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Tuesday, May 17, 2022

A new book on the RTI Act by former information commissioner ML Sharma provides an insider’s insight alongside legal knowhow on what was meant to be an empowering legislation

The book has arrived at a time when the RTI Act is rapidly losing its sheen because of bureaucratic apathy

Written by Shyamlal Yadav |
May 7, 2022 2:20:35 pm
right to information and jurisprudenceRight to Information and Jurisprudence; ML Sharma; Vitasta; 892 pages; Rs 1995

The RTI Act, implemented on October 12, 2005, is very simple to use. One can file an application on a plain paper, writing the details of the information required. With few exemptions under section 8(1), it is mandated that “the information which cannot be denied to the Parliament or a State Legislature shall not be denied to any person” and that “Notwithstanding anything in the Official Secrets Act, 1923 nor any of the exemptions permissible in accordance with sub-section (1), a public authority may allow access to information, if public interest in disclosure outweighs the harm to the protected interests.”

Yet, over time, information officers have learnt how not to disclose information. And while the first appellate authorities — superior officials of those information officers — mostly endorse the stand taken by information officers, the second appellate authorities, Information Commissions, have often not been helpful to RTI users. This defeats the purpose of the simple-to-use RTI Act, and users need to be more equipped with the legal knowledge.

ML Sharma, who was denied the position of the directorship of the Central Bureau of Investigation during the UPA government’s tenure, was appointed an information commissioner (IC) at the Central Information Commission in 2008. He has come up with the book which contains relevant legal knowledge and explains the 156 landmark decisions of the CIC, 374 judgments of various high courts and 29 judgments of the Supreme Court. However, this book is not a mere compilation of those decisions. It is annotated with Sharma’s knowledgeable comments, which makes it all the more useful. Sharma has also narrated a history of struggle for the RTI Act in India and the advocacy for transparency law across the globe.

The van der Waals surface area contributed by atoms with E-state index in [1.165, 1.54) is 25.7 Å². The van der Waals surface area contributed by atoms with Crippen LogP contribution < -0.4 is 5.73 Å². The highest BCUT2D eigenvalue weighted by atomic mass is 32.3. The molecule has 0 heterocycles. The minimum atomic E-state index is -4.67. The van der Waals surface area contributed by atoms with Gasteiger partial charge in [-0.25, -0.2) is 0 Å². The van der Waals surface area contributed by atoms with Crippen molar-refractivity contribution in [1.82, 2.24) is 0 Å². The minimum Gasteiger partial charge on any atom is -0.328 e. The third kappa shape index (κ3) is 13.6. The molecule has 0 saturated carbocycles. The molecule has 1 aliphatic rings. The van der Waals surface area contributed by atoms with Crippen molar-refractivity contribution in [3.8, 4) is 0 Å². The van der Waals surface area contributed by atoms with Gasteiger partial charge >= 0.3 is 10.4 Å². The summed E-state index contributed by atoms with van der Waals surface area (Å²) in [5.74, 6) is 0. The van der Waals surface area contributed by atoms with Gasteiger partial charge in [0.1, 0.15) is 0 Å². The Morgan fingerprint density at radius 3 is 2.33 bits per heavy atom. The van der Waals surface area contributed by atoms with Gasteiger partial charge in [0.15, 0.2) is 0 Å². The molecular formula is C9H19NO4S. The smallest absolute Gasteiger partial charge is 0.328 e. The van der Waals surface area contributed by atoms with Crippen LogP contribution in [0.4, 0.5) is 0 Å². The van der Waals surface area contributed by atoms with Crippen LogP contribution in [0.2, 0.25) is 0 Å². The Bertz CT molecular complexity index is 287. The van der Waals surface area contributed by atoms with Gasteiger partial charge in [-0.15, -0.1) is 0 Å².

Over his nearly four-decade career in the IPS, Sharma, as he writes, became “deeply aware of how bureaucracy had succeeded in controlling and using information as a source of its power” but realised, as an IC, that the “litigants are handicapped in prosecuting their cases.” Sharma and many of his previous IC and CICs, prompted by such awareness and despite all obvious limitations, ordered disclosure of information that created much-required reforms in the government.

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In a chapter “A critique of the Law and Practice”, he starts with the quote of PM Narendra Modi that “our government is committed to providing a transparent and accountable administration” but it contradicts with Sharma’s observation when he writes, “Suo motto disclosures are haphazard, unindexed, inadequate, and half-hearted, thereby burdening the entire RTI regime.” This was supposed to be done by each public authority within 120 days of the implementation of the RTI Act. Lack of this disclosure is a reason for several unnecessary applications being filed. He attaches the order of the full bench of the CIC dated June 3, 2013, declaring political parties as public authorities but with the sad note that “It is disturbing that the decision has not been implemented by any political parties so far.”

More than the RTI users, this book should be read by the present commissioners at the CIC and by state government officials like those of UP, who disregard the deadline for replying to RTI queries — if they respond at all. It might be a revelation to them to learn about the revolution RTI had created before them. Though somewhat voluminous and costly, the book has arrived at an appropriate time when a revolutionary legislation is rapidly losing its sheen.

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